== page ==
The Lord President of the Council (Baroness Ashton of Upholland): My right honourable friend the Prime Minister (Gordon Brown) has made the following Statement in the House of Commons.

I am today publishing a list of all visits overseas undertaken by Ministers costing £500 or more during the period 1 April 2007 to 31 March 2008, which has been placed in the Libraries of the House. The list provides details of the date, destination and purpose of all such visits and the cost of Ministers’ travel and accommodation where appropriate.

Total expenditure on ministerial overseas visits for the last three financial years is set out in the table below:

YearExpenditure (£ million)

2005-06

6.1

2006-07

6.95

2007-08

5.3

National Security Strategy

The Lord President of the Council (Baroness Ashton of Upholland): My right honourable friend the Prime Minister (Gordon Brown MP) has made the following Written Ministerial Statement.



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On 19 March, I published the United Kingdom’s first ever national security strategy. It set out how we proposed to address and manage an increasingly diverse but interconnected set of security challenges and some of their underlying factors including climate change, competition for energy, poverty and globalisation. The aim is to safeguard the nation, its citizens, our prosperity and our way of life, against a constantly changing security environment. I want to update the House on arrangements for support to the National Security Committee and proposals for parliamentary oversight of the delivery of the strategy.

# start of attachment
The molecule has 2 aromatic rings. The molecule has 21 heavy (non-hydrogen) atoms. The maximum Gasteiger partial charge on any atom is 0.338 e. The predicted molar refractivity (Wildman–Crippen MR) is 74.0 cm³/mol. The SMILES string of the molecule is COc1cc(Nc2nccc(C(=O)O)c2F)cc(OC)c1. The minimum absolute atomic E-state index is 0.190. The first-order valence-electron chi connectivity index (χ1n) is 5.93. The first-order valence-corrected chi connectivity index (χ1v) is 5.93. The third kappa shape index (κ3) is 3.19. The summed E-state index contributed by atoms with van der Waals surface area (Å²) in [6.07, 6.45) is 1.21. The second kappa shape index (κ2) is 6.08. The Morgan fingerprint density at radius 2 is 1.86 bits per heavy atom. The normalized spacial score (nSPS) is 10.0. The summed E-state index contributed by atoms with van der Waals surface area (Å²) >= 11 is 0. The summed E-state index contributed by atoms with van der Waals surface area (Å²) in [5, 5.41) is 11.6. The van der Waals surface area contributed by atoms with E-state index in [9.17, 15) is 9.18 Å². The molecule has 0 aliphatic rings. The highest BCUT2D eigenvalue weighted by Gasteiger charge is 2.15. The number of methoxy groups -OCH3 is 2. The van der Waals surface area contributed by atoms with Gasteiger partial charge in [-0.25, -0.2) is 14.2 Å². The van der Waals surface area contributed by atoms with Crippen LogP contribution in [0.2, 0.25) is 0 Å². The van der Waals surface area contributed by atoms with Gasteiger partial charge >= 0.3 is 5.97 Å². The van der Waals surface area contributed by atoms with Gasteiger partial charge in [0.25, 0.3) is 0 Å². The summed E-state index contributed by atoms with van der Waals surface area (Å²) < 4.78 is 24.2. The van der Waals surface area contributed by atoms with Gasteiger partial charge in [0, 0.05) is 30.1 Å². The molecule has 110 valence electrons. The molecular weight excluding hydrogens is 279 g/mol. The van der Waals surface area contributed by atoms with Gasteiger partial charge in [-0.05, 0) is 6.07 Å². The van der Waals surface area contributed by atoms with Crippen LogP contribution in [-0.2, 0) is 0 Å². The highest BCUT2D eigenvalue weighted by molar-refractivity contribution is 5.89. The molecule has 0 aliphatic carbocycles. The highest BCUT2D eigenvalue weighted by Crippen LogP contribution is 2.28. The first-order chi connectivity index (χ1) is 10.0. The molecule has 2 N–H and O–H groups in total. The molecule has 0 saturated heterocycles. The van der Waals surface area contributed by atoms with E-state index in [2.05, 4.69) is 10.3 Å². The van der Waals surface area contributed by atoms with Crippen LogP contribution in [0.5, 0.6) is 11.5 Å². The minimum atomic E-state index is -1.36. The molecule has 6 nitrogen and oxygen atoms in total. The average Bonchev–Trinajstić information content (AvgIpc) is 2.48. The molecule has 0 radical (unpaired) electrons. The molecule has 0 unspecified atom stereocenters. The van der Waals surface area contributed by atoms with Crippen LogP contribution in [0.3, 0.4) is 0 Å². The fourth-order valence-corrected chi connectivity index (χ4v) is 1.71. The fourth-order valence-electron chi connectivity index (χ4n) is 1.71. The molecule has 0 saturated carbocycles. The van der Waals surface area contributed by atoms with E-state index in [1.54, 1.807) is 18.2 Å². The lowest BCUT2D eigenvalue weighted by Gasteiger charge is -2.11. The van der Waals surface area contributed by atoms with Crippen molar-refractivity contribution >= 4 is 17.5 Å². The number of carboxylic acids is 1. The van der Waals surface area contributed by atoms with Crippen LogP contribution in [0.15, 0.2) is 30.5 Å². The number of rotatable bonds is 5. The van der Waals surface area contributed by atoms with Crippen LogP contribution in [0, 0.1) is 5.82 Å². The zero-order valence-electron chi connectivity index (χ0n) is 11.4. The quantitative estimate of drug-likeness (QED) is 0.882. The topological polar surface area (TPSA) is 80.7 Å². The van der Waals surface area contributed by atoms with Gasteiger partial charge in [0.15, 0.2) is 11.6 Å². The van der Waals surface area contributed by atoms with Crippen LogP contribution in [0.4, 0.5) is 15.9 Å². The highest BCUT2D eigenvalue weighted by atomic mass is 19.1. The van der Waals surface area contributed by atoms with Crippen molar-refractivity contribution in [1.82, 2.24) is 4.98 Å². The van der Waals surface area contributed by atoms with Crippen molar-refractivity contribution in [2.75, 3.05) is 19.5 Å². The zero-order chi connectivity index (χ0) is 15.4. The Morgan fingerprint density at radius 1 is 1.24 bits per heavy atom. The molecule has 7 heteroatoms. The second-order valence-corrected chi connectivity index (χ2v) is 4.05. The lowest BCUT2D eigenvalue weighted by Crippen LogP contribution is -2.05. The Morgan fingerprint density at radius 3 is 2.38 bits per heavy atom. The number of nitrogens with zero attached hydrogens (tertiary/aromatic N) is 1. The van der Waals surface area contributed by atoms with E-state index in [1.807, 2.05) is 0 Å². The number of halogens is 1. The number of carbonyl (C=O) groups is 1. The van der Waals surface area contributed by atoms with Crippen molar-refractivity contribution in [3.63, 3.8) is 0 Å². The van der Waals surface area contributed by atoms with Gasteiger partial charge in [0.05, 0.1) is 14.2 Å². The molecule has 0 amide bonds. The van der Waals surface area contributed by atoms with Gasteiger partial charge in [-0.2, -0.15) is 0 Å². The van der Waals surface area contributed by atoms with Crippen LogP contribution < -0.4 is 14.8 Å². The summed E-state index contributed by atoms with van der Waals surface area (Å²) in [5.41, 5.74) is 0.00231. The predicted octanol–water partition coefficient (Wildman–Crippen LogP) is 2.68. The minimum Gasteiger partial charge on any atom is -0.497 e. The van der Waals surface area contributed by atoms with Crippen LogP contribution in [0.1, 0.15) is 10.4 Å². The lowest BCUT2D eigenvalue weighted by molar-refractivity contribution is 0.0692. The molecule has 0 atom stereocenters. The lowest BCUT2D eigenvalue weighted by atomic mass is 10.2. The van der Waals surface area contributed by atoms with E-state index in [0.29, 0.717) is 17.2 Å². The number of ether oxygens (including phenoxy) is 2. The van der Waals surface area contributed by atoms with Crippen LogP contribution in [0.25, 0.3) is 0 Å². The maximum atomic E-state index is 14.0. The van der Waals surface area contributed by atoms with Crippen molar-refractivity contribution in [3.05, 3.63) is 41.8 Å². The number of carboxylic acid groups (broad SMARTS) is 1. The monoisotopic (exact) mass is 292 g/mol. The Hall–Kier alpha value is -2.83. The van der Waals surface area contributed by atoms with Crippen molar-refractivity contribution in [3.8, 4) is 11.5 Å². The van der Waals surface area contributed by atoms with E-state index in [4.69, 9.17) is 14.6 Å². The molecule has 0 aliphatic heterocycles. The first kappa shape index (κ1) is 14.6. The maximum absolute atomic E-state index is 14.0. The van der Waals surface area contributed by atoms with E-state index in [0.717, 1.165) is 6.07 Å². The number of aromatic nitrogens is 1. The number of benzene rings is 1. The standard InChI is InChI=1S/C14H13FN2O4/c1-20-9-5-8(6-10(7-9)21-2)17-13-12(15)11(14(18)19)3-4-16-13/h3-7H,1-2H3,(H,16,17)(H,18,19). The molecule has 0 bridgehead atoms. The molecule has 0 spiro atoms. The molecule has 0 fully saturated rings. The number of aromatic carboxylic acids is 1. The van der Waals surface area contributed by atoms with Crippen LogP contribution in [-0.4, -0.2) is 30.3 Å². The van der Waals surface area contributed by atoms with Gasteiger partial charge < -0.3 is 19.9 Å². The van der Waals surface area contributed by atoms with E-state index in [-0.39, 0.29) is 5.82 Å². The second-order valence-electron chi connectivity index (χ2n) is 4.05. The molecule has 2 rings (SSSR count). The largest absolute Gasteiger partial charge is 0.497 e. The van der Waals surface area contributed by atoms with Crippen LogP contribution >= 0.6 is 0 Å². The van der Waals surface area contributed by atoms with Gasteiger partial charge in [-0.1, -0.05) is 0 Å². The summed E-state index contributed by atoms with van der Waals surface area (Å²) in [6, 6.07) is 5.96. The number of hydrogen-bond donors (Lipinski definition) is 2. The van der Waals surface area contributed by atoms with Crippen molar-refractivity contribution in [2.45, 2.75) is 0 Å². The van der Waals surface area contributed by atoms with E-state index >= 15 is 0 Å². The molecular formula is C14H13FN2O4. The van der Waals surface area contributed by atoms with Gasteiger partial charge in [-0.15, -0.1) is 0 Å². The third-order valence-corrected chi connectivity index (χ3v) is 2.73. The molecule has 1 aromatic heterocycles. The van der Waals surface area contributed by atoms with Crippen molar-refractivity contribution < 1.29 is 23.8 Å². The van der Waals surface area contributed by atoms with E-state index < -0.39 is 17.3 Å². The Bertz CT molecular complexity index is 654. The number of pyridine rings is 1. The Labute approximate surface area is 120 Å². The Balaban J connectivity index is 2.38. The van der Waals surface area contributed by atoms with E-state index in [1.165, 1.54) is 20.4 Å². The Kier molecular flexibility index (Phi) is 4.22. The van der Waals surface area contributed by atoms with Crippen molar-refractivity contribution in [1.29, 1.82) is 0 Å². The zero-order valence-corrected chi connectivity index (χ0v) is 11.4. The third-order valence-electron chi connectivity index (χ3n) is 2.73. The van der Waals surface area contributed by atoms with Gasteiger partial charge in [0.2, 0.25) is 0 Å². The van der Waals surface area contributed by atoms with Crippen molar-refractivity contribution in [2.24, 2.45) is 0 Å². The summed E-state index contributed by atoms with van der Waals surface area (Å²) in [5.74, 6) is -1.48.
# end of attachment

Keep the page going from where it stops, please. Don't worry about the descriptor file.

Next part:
As envisaged in the National Security Strategy, the Government will be establishing a National Security Forum. We want to promote a constructive and informed dialogue with experts, stakeholders and the public to understand the security challenges we face and how we need to tackle them. The forum will have a core group of 12 publicly appointed members reflecting the broad range of the subject areas in the National Security Strategy. It is likely to include people with a range of experience and expertise in these issues; and, in addition to this core group, we will create a register of up to 100 expert associates who could be called upon to provide advice in specific areas. The purpose of the forum will be to provide expert advice to the National Security Committee (Cabinet Committee on National Security, International Relations and Development (NSID)). It will be invited to focus on the published strategy to inform the annual updates, although it will be able to commission its own research subject to agreement of its programme by NSID.